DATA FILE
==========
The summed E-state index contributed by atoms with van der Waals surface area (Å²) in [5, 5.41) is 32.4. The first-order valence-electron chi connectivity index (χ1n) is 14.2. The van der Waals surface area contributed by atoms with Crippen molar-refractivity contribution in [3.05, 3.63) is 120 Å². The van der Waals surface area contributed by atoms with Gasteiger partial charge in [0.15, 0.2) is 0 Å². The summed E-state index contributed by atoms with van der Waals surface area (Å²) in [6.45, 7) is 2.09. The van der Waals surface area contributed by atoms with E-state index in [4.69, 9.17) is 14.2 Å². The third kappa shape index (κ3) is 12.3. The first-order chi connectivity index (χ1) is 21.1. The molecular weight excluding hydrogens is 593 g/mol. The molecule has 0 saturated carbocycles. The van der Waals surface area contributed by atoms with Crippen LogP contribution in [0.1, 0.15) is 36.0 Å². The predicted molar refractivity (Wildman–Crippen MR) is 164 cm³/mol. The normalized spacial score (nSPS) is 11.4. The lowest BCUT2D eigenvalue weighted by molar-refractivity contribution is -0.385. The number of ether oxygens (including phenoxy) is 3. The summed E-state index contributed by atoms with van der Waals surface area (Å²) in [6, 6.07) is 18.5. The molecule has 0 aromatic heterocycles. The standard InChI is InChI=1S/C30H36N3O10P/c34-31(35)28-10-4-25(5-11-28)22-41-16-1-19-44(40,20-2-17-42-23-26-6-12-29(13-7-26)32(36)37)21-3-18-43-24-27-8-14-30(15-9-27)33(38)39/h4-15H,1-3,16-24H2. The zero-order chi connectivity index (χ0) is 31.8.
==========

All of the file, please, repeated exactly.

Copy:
The summed E-state index contributed by atoms with van der Waals surface area (Å²) in [5, 5.41) is 32.4. The first-order valence-electron chi connectivity index (χ1n) is 14.2. The van der Waals surface area contributed by atoms with Crippen molar-refractivity contribution in [3.05, 3.63) is 120 Å². The van der Waals surface area contributed by atoms with Gasteiger partial charge in [0.15, 0.2) is 0 Å². The summed E-state index contributed by atoms with van der Waals surface area (Å²) in [6.45, 7) is 2.09. The van der Waals surface area contributed by atoms with E-state index in [4.69, 9.17) is 14.2 Å². The third kappa shape index (κ3) is 12.3. The first-order chi connectivity index (χ1) is 21.1. The molecular weight excluding hydrogens is 593 g/mol. The molecule has 0 saturated carbocycles. The van der Waals surface area contributed by atoms with Crippen LogP contribution in [0.1, 0.15) is 36.0 Å². The predicted molar refractivity (Wildman–Crippen MR) is 164 cm³/mol. The normalized spacial score (nSPS) is 11.4. The lowest BCUT2D eigenvalue weighted by molar-refractivity contribution is -0.385. The number of ether oxygens (including phenoxy) is 3. The summed E-state index contributed by atoms with van der Waals surface area (Å²) in [6, 6.07) is 18.5. The molecule has 0 aromatic heterocycles. The standard InChI is InChI=1S/C30H36N3O10P/c34-31(35)28-10-4-25(5-11-28)22-41-16-1-19-44(40,20-2-17-42-23-26-6-12-29(13-7-26)32(36)37)21-3-18-43-24-27-8-14-30(15-9-27)33(38)39/h4-15H,1-3,16-24H2. The zero-order chi connectivity index (χ0) is 31.8.